A new and better way to predict earthquakes and avalanches may soon be available to forecasters thanks to mathematical research underway at NJIT. Using mathematical modeling, researchers are investigating how forces and pressures propagate through granular materials.
"Computational Homology, Jamming and Force Chains in Dense Granular Flows," a four-year, $378,603 National Science Foundation grant has been awarded to Louis Kondic, associate professor of mathematical sciences at NJIT. Kondic will study how the physical properties of granular materials, like sand or salt, can lead to jamming, large force fluctuations and ultimately how they can pressure a building to topple. Both earthquakes and avalanches involve similar materials and reactions.
"The mystery is to learn how forces and pressure propagate or move through grains," said Kondic. "We know the answer for liquids, but for granular materials, we do not. As a result, it is difficult to build efficient devices for dealing with them. Silos can collapse due to non-uniform pressures on their walls. Salt, sand or coal often jams when flowing out of hoppers. But why they behave like this remains unknown."
2006, Kondic was the co-author of "On Velocity Profiles and Stresses in Sheared and Vibrated Granular Systems Under Variable Gravity" which appeared in Physics of Fluids. Other articles by him investigating similar research have appeared in Applied Mathematics and Mechanics (2008), SIAM News (2007) and Physics Review E (2005).
(ATTENTION EDITORS: To receive copies of the articles or to interview Kondic, call Sheryl Weinstein, 973-596-3436.)
The current project centers on so-called force chains, which are crucial for understanding granular systems. The attached figure shows computer simulations of heterogeneous, ramified structures (colored yellow). "Similar forces do not propagate uniformly, but instead form chain-like structures," said Kondic. "We will propose new mathematical methods for quantifying these structures. The algorithms will account for the geometrical properties of the forces. Such a generalized model that describes the properties of these features does not exist."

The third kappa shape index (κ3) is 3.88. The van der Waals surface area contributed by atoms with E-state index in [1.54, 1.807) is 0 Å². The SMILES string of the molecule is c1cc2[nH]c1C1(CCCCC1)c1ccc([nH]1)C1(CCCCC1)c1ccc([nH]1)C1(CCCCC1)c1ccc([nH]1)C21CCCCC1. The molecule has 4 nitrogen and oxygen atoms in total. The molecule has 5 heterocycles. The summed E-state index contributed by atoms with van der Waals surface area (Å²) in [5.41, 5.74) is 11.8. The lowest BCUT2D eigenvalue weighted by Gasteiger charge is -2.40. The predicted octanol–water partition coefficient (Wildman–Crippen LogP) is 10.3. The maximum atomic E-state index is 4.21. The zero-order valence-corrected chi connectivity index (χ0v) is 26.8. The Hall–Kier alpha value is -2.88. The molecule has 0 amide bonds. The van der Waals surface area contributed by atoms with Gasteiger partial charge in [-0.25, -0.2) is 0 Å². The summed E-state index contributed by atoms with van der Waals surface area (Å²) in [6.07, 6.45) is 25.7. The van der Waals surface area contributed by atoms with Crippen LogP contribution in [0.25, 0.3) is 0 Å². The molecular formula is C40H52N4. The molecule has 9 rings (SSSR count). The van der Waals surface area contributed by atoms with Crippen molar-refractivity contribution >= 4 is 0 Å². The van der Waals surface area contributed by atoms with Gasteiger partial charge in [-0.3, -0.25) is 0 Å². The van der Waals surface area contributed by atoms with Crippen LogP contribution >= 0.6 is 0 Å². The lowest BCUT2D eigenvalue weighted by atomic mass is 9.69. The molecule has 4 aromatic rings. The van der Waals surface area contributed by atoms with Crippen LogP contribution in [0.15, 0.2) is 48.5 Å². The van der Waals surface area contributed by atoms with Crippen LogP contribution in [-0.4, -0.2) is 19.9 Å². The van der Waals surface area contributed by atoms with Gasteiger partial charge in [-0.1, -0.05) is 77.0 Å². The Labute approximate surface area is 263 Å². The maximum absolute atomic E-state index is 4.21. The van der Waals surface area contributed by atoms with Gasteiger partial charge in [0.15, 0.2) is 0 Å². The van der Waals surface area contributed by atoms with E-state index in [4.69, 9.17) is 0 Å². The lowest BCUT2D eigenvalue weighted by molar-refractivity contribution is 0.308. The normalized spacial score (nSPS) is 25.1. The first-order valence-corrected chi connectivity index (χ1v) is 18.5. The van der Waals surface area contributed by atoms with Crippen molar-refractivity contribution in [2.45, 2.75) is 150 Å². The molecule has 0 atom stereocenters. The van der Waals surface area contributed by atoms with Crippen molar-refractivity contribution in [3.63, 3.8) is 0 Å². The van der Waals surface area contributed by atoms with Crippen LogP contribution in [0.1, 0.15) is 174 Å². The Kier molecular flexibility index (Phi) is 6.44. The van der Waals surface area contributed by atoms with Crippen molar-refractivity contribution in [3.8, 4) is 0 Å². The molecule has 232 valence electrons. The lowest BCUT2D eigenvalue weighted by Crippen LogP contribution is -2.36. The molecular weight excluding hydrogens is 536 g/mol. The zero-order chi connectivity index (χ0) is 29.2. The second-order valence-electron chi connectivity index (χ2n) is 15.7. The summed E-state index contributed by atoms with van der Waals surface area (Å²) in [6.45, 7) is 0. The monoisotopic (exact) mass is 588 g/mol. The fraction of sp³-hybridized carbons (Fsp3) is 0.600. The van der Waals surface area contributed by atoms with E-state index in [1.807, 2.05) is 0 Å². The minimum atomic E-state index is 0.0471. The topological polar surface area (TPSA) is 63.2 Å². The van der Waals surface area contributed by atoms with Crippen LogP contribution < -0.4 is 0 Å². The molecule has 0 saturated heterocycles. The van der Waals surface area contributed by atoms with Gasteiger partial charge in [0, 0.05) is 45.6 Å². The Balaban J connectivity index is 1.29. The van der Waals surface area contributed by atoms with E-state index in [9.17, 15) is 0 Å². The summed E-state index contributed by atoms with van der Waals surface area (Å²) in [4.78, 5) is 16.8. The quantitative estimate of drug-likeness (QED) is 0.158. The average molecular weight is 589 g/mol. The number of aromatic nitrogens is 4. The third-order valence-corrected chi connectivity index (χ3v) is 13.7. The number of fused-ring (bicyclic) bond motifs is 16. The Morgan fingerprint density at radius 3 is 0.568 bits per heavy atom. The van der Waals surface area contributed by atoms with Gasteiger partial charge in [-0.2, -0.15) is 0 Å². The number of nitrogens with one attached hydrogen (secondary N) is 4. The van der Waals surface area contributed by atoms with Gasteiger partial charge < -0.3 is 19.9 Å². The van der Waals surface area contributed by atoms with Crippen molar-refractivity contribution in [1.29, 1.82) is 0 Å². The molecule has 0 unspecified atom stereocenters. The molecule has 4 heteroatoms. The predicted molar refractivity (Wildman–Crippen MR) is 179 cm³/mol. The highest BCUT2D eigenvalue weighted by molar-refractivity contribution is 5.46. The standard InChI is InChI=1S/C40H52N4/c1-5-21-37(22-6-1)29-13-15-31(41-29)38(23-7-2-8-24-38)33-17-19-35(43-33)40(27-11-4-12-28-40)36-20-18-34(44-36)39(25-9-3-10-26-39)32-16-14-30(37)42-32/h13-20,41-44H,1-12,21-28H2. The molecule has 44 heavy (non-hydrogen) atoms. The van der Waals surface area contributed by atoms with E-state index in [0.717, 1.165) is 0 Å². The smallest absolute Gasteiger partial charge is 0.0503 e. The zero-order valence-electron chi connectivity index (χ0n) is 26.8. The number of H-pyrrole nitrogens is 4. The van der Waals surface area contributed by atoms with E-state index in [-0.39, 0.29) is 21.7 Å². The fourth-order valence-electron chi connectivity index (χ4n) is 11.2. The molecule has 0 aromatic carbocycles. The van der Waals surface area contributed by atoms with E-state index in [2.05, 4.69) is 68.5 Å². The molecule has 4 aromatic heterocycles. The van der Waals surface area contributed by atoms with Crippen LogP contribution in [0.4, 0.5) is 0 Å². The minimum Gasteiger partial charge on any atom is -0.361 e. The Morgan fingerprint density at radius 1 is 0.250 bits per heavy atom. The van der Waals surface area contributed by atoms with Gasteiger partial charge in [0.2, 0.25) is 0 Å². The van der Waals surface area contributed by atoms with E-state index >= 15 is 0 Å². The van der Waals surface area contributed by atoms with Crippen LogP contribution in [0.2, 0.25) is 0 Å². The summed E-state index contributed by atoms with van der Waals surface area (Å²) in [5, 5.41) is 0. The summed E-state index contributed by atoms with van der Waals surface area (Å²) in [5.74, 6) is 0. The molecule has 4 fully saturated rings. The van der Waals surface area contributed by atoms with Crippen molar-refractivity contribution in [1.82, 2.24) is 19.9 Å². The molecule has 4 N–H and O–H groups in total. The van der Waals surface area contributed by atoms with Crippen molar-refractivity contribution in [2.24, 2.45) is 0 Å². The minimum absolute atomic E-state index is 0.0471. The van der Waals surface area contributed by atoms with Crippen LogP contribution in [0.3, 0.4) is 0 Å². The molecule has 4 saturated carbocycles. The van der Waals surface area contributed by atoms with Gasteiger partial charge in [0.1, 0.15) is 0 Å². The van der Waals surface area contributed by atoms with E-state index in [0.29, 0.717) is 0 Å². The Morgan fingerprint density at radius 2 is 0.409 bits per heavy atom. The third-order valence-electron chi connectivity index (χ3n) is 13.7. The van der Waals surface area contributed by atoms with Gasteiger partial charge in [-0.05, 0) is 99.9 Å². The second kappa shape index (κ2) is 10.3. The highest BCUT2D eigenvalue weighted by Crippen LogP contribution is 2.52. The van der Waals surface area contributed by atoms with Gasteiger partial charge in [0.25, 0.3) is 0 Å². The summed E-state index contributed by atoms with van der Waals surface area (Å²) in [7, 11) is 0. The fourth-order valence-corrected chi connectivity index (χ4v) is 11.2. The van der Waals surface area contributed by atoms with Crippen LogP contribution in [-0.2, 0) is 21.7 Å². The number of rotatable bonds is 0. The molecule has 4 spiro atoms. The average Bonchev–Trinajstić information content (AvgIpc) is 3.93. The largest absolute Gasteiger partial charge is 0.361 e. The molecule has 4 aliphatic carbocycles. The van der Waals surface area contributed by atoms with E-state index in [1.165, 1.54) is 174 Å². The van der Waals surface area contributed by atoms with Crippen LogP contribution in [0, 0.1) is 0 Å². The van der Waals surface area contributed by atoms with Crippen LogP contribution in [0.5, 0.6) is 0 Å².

According to Kondic, the research applies to earthquakes and avalanches because when tectonic plates move, they can cause an earthquake. Where the points of these plates meet, the material will typically be in a granular form. Researchers now believe that a better understanding of the forces that exist in this granular state can lead to new methods for predicting when and where earthquakes and/or avalanches will occur.
This project will employ a highly interdisciplinary approach that integrates new geometrical techniques, modeling, and experiments. It will address fundamental questions concerning the physical properties of granular media and other jammed materials such as glasses, foams, and colloids.
Although the existence of force chains has been known for decades, a quantitative understanding of their role in physical processes has proved to be elusive because previous studies have been unable to devise an unbiased and general definition for them. Precise identification and characterization of force chains and the response of jammed materials to applied forces will likely have a transformative impact in many arenas.
The NJIT study is part of a larger NSF project involving Robert P. Behringer, professor of physics, Duke University; Konstantin Mischaikow, professor, department of mathematics, Rutgers University-New Brunswick; Corey O'Hern, associate professor, departments of mechanical engineering and physics, Yale University.
|Contact: Sheryl Weinstein|
New Jersey Institute of Technology